Significantly today, in that other land of tough survival, in that deep-thinking land, joyous in adversity, England, a body of honest men and women are meeting, at the Malvern Congress, to bridge this very gulf in its life between head and heart. They are searching for nationality, which shows up clear and steady in Tang T'ai Tsung's mirror as Nature's first demand of man if he wants to survive.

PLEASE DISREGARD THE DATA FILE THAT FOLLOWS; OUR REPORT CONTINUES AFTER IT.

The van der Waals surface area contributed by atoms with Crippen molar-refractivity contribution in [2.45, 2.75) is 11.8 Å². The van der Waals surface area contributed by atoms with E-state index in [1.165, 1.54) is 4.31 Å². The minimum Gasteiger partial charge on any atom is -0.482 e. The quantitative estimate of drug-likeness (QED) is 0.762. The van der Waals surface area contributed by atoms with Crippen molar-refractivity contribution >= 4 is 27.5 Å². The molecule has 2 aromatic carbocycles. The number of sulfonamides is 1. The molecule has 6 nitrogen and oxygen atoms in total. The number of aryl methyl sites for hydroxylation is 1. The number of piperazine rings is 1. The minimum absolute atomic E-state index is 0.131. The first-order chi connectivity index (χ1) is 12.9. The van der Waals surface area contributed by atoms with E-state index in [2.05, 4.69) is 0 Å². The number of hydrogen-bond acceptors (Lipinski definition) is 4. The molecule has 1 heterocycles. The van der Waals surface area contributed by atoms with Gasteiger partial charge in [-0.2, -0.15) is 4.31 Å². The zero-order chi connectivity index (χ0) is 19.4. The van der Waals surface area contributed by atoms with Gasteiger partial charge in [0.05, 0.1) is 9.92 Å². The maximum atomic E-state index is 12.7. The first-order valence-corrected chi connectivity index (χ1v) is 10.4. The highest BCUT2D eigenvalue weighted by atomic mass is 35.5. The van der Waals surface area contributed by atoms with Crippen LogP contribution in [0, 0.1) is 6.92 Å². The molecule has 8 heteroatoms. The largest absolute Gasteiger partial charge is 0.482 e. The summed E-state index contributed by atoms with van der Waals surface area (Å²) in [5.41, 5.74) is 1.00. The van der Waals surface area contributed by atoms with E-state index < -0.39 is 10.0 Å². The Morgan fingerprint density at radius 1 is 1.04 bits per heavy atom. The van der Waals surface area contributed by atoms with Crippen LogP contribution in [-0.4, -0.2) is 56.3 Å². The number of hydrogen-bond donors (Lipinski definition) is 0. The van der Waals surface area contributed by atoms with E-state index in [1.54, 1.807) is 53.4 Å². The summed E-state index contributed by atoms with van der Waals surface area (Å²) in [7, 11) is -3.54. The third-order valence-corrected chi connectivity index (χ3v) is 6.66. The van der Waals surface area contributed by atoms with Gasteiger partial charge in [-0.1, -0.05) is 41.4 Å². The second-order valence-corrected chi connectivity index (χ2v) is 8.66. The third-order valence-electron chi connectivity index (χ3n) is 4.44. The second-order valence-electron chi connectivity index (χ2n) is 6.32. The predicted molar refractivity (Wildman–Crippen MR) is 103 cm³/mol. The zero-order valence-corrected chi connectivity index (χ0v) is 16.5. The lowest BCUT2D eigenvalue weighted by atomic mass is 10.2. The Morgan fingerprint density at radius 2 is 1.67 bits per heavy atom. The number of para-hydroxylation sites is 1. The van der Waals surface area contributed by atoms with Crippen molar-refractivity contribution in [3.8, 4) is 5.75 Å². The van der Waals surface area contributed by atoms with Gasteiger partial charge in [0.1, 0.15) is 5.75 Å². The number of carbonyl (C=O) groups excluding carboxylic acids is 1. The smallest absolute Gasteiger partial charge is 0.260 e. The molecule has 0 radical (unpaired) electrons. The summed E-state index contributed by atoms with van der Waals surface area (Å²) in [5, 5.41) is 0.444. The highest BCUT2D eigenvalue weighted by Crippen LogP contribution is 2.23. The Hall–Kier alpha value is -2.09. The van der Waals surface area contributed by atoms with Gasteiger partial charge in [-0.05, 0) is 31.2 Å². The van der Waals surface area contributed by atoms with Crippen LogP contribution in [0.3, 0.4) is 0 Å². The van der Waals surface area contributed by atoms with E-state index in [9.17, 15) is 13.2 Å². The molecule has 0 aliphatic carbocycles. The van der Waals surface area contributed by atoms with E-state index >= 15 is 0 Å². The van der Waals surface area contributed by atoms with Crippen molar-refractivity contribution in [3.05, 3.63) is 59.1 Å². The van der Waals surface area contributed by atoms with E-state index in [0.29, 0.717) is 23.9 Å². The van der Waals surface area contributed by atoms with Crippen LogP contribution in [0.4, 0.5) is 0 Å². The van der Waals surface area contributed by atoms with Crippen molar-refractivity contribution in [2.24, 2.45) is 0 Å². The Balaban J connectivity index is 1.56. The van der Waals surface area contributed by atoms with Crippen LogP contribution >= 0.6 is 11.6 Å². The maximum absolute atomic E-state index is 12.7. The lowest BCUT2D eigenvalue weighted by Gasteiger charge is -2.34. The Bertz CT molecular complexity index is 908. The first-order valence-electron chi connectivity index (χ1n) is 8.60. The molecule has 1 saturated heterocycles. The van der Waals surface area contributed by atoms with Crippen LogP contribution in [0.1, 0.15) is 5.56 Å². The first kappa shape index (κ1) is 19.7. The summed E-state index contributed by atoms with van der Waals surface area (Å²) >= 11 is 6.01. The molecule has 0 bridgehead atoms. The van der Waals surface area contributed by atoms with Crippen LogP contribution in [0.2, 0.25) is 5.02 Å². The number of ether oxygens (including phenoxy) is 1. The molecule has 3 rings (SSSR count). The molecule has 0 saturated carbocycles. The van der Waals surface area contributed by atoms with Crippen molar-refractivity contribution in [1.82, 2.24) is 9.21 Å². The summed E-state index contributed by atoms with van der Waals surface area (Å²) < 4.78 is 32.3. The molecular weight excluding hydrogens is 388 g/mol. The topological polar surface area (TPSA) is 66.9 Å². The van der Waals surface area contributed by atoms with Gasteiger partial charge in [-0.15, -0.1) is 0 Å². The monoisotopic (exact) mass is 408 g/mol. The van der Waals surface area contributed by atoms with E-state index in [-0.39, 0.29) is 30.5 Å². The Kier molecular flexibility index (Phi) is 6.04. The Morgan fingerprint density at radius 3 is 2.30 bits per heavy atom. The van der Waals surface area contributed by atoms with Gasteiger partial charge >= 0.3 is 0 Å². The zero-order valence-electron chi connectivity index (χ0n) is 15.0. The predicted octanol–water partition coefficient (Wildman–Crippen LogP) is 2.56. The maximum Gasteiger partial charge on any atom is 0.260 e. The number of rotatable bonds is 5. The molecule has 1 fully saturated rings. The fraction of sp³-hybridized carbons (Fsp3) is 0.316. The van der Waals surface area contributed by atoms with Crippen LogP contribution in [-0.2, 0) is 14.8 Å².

Here one vital aspect of our modern extremism should be examined-our belief that our ills are basically economic, transcending political and social factors. The Chinese saga points to a different conclusion-that both political and economic good are merely the means and not the end to man's adventure, which is social contentment--personal liberty coming before the rice bowl, and not the stomach before human dignity. So let us see what China's political history is. From the misty horizon of legend until four thousand years ago the people were ruled by priest-kings, semi-elected by themselves. Then, primitive morality decaying, rugged individualism was born-the man with the biggest fist snatching most power and handing it down to descendants, until the mighty Chou dynesty tried to safeguard kingly power by creating the feudal system, which lasted nine hundred years, from 1150 B.C. until 249 B.C.-its exact replica appearing in Europe over two thousand years later.